iPhone 4: Demand Despite Glitches, Android New No. 2
The launch of the iPhone 4 seems to have been far less problematic than delivery of the pre-orders went just last week. The lines were very long in places, but there were no reports of mass outages or trouble activating the phone.
Oppenheimer & Company analyst Yair Reiner surveyed 174 people waiting in line to make the purchase and came away with some statistics that should make Apple (NASDAQ: AAPL) CEO Steve Jobs smile.
Reiner found just 26 percent of the people he surveyed were replacing a phone out of necessity. The other 74 percent were doing it because they wanted to own the latest iPhone, and of that group, 76 percent already owned an iPhone. Those that were swapping out their old iPhone were doing so after an average of only 14.7 months, which is a lot faster than the typical 21 month replacement cycle of other smartphones.
The biggest draw was FaceTime, the video conferencing feature built into the phone that is not available on any other model. The new 5 megapixel camera was also a major consideration, since the camera in earlier iPhone models has been notoriously sub-par. Other reasons cited for upgrading were multitasking support, the new screen and better battery life.
Bad news for Research in Motion in the survey: it's no longer the backup option, it's the second backup. Last year, Oppenheimer found most respondents saw RIM as the best alternative to the iPhone. This year, RIM was leapfrogged by Android, 58 percent to 29 percent. RIM's most recent fiscal quarter came in at the low-end of projections thanks to heat from Apple and Android to begin with, and this is another bad sign.
"The finding is not particularly surprising in itself -- most industry watchers know that Android has been picking up steam -- but the sharp shift in the pecking order is nevertheless striking and suggests that the tensions between Apple and Google will continue to mount," Reiner wrote.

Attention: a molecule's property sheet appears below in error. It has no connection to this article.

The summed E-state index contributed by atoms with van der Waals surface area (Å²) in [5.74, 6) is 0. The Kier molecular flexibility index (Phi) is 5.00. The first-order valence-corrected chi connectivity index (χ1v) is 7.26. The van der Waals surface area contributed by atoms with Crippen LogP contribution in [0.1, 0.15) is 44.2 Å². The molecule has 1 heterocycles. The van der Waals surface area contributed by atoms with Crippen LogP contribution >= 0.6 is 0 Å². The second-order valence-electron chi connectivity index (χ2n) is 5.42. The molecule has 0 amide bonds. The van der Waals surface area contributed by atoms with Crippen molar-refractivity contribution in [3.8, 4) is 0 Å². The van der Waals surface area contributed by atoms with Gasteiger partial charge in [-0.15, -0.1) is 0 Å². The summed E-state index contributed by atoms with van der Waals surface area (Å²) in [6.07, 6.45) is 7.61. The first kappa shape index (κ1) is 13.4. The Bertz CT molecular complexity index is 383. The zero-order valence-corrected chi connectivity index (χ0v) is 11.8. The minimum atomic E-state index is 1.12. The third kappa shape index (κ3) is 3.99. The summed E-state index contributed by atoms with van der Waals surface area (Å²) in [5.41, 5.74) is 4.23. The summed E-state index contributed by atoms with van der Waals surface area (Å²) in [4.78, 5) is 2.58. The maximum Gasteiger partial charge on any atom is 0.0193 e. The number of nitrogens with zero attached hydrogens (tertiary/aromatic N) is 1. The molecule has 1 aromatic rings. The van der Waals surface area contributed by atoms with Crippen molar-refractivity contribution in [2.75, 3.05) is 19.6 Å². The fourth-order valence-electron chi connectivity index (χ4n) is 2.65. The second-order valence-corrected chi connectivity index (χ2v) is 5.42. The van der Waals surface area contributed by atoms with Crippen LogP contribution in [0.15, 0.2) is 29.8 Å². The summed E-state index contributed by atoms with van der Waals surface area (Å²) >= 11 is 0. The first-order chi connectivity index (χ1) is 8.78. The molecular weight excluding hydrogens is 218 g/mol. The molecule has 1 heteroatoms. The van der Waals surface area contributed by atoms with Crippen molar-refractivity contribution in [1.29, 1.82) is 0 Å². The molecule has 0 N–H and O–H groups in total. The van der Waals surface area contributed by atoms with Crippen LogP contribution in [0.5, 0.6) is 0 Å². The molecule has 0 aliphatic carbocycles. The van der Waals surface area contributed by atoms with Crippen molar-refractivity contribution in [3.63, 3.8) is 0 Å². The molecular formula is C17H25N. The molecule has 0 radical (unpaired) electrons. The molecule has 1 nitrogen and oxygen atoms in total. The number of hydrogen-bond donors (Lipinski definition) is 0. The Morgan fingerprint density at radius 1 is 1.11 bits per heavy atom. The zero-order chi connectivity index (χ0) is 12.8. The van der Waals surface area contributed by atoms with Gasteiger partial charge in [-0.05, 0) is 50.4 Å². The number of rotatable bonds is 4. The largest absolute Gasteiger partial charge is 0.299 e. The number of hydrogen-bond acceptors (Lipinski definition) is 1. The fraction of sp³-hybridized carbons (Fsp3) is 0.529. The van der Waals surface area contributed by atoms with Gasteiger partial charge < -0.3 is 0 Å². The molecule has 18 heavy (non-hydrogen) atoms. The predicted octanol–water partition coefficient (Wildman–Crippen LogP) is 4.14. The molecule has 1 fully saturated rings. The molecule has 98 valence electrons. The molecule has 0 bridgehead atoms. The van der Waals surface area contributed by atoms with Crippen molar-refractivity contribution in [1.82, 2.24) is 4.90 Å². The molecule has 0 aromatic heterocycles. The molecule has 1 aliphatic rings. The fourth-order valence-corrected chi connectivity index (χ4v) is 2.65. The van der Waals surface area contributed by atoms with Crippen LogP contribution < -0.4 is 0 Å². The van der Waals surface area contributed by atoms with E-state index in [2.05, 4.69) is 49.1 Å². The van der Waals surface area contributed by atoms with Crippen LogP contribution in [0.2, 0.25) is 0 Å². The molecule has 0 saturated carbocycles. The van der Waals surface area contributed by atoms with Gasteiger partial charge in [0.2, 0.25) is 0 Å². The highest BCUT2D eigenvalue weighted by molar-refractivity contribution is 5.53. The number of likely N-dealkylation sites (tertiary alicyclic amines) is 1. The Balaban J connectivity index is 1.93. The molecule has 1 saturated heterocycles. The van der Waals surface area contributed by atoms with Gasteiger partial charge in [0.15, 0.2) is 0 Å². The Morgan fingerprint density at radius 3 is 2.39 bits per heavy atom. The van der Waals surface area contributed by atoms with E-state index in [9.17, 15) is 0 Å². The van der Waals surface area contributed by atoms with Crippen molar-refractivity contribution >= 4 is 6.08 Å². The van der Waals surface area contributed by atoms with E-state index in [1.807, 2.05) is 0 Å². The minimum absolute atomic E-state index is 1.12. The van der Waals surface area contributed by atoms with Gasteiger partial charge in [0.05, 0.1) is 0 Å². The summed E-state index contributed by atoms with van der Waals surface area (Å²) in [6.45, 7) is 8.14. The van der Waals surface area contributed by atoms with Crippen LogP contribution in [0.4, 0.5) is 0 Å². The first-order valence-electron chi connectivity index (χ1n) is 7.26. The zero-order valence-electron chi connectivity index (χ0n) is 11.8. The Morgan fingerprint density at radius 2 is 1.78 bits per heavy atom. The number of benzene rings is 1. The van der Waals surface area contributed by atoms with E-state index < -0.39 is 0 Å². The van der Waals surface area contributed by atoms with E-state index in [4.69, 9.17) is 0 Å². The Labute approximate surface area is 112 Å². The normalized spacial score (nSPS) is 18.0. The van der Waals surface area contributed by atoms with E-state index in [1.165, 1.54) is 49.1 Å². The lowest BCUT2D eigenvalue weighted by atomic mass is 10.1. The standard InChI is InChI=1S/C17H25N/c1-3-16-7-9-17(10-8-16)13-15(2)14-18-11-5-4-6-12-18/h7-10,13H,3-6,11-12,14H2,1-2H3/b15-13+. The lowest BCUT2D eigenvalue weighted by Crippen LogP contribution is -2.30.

Ready to Buy an iPad as Next Mobile Computing Device?
Back to this week's iPhone buyers, the folks surveyed in line weren't just buying the iPhone. When asked if they planned to buy another Apple product in the next 90 days, 14 percent said they would get an iPad and 8 percent said they planned to buy a Mac. Also, 23 percent of the prospective iPad buyers said their purchase might delay or replace their purchase of another consumer electronics product, such as a notebook.
Reiner estimates that between pre-orders and walk-ins (people who were able to buy with no reservations), Apple sold 1.5 million units. Apple Stores sold an average of 500 units each while Best Buy sold about 50 units each. He had no estimates for AT&T stores.
iPhone 4 Glitches: Signal Strength, Screen Discoloration
As smooth as things appear to be in terms of activations, users are writing to mobile blogs to report problems with their new iPhone. The two biggest issues are a yellow discoloration of the screen and the apparent loss of signal strength when holding the phone. Both issues emerged late on Wednesday from a fortunate few who had their phone delivered to their home via FedEx.
The screen problem appears to be resolving itself. Many readers sent reports to blogs like Gizmodo noting a yellow tint on their iPhone 4 screen. However, some people are reporting that with time and use, the spots fade away. The tint is believed to be caused by the bonding agent used to glue the phone together and eventually it burns off.
The "left-wing conspiracy," as some people are joking about it, is more persistent. Customers noted that holding the phone caused the bars to fade and some times lose the 3G connection because the hand impedes the antenna. This is especially true if held in the left hand, hence the joke.
Wall Street Journal tech guru Walter Mossberg was among the first to notice the disappearing bars problem. Apple told him it's not an actual loss of signal, just in how the phone displays signal strength on screen. Reports are mixed as to whether or not calls are actually dropped because of this, since AT&T's connections are notoriously spotty to begin with.
Steve Jobs has taken to corresponding with people in recent months, sending off one-line responses to some e-mail queries. When a new iPhone owner said he was losing the signal while holding the phone, Jobs replied "Just avoid holding it that way." To say this did not go over well on Twitter and reader reactions on blogs would be an understatement.
Early buyers have discovered that the "bumpers" Apple sells for the iPhone, a rubber guard that goes around the perimeter of the device, help minimize the problem. Needless to say this prompted all kinds of conspiracy theories and accusations that Apple knew the problem all along and milked it for another $30.
But Fast Company had the cheapest solution. It showed how strategic placement of clear cellophane tape fixed the problem.
Apple and AT&T did not return requests for comment on the launch.